Burn Out All My Loveby Brandon Edmonds / 27.06.2013
Great songs always operate a little bit like the best science fiction. They make the future present (if not possible) by imagining it as if it was already here. This can make them seem redemptive and optimistic and may just be the source of their power over us. Like wormholes, portals, and magic wardrobes, great songs break the glum Newtonian rules of the universe, defying entropy, by staying fresh forever.
As Jay-Z told Rolling Stone, introducing their mega list of the 500 Greatest Songs of All Time, a great song “takes the emotions of a moment and holds it for years to come – it transcends time.” So Chuck Berry’s 1958 ‘Johnny B. Goode’ is still impossibly galvanic, alive and better on every listen than (almost) all the rock music it has brought into being in its wake. Marvin Gaye’s sublime 70s soul bulletin ‘What’s Goin On’ still outdoes anything by the Dream, Frank Ocean or Miguel. Hell, the Pixies’ ‘Debaser’ will never stop meaning something urgent and crucial to misunderstood teens seething in bedrooms. While Beyonce’s ‘Crazy in Love’ has only sweetened and deepened its headlong glory in the decade since it dropped. Time transcendence, Hunties.
Over the coming weeks, with freshness and the rare quality and in no particular order, Mahala offers up 20 of the Greatest South African Pop Songs Evah.
Church Street in Pretoria in 1983. Outside the HQ of the SA Air Force around four thirty in the afternoon, the working day winding down, a busy place at a busy hour, a parked blue Alpha Romeo explodes. Shit is instantly chaotic and gruesome. Bodies lay maimed and dying. 17 are dead. 130 injured. A plume of apocalyptic smoke rises over the city. Shop fronts shattered like a war zone because that is what South African cities had become.
The ANC planted the car bomb to end white minority rule, to usher in the society that surrounds us today. Ja. Tense, violent, on edge and murderous, arson, repression, bombs, a full blown state of emergency: that was 1983 in this country. The air force ignored international law and struck ANC bases in Maputo in revenge. The Supreme Court was bombed. Umkhonto we Sizwe was active and winning. People were terrified. Guerrilla war was everyday life. The “rooi gevaar” was never more empirically vivid to the cunts that ran the county.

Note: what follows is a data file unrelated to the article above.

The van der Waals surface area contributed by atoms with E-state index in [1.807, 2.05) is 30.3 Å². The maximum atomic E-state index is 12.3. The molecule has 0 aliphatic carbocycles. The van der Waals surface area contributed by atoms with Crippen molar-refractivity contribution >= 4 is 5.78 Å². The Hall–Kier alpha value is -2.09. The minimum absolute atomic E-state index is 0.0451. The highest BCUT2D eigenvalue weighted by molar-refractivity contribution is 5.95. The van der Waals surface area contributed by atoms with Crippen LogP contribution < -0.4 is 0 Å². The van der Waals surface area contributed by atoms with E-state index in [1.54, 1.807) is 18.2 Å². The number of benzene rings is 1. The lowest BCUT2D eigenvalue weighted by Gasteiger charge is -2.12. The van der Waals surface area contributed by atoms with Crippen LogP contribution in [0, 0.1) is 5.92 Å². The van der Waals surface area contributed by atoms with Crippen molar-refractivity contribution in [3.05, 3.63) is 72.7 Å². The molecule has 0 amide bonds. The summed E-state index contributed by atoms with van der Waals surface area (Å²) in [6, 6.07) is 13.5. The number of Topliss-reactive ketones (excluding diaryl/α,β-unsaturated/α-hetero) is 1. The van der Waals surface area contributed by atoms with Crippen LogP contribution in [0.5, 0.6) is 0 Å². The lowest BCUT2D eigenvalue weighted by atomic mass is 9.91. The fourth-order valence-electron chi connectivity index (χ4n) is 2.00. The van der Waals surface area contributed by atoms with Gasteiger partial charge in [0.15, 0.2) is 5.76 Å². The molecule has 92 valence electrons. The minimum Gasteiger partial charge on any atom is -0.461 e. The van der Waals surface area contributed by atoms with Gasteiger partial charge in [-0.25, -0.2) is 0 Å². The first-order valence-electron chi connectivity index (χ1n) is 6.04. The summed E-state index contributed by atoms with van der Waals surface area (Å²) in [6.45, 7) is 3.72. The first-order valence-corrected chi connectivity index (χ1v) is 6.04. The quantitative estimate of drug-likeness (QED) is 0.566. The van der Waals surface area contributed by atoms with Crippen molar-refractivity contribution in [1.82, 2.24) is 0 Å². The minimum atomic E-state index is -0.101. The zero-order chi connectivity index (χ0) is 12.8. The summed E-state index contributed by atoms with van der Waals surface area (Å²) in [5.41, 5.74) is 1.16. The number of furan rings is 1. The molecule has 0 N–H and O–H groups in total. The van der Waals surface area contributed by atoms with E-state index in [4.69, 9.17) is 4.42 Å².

And then ‘Burn Out’ happened.
From out of the toxic sludge of national dread and loathing it bloomed, cutting across racial divisions and suspicions, to become a monster “crossover” hit. Even white people liked it. 500,000 citizens would physically buy the single. Before the internet. They actually left the house to pick it up at a record store. That’s right. Here is a song so good it crossed over… in a State of Emergency! In the context of car bombs and armed struggle, all kinds of officially divided people could agree: this is a brilliant pop song. That is why art gets banned sometimes. Why real artists matter. They set the future in motion. They enable dangerous social connections, bringing folks together, generating what Deleuze & Guattari once called “lines of flight”. They take axes to frozen seas. Yet most artists can only dream of medical aid.
Let’s look a little closer. What a weird, disturbing pop song ‘Burn Out’ really is. The whole thing revolves around a revenge pomp. It’s your basic male revenge fantasy like Bronson’s Death Wish or Neil Labute’s The Company of Men and every Superhero movie ever made. The world is broken and someone did me wrong, so now my muscles, my brains and my dick are gonna set things aright.
Sipho “Hotstix” Mabuse wants to “burn out” all his love on a girl who’s been “messing round with other guys”. In one fell swoop he’ll regain control and move on. “Tonight, I’m gonna hold you till you cry for more.” Swap “hold” for a verb more carnal and here is a guy who intends boinking himself into supremacy in a rocky relationship. Hot sex as a way to punish her and win. This may explain the crossover somewhat. All kinds of men can identify with Hotstix here. Do her till she begs for mercy. Show her who’s boss. And all kinds of women have no problem with being “held” until they cry out for more. Quite frankly, they’re counting on (and seldom getting) it.
Did the vengeful sexual dynamic in the song mirror the life or death intent of the armed struggle in the 1980s? The concept of making the county “ungovernable”? Probably. But who cares now? What remains are the effervescent, stick in your head wonders of the song itself. That distinctive xylophone opening. Then the great spindly piano riff that makes ‘Burn Out’ infinitely repeatable. There’s so much scorched earth in that riff. So much of the bare necessities of township life, the unadorned directness, and also the joys, the fraternity, the fun and games, and lastly, especially, the way it lands square in your heart if you’re remotely South African.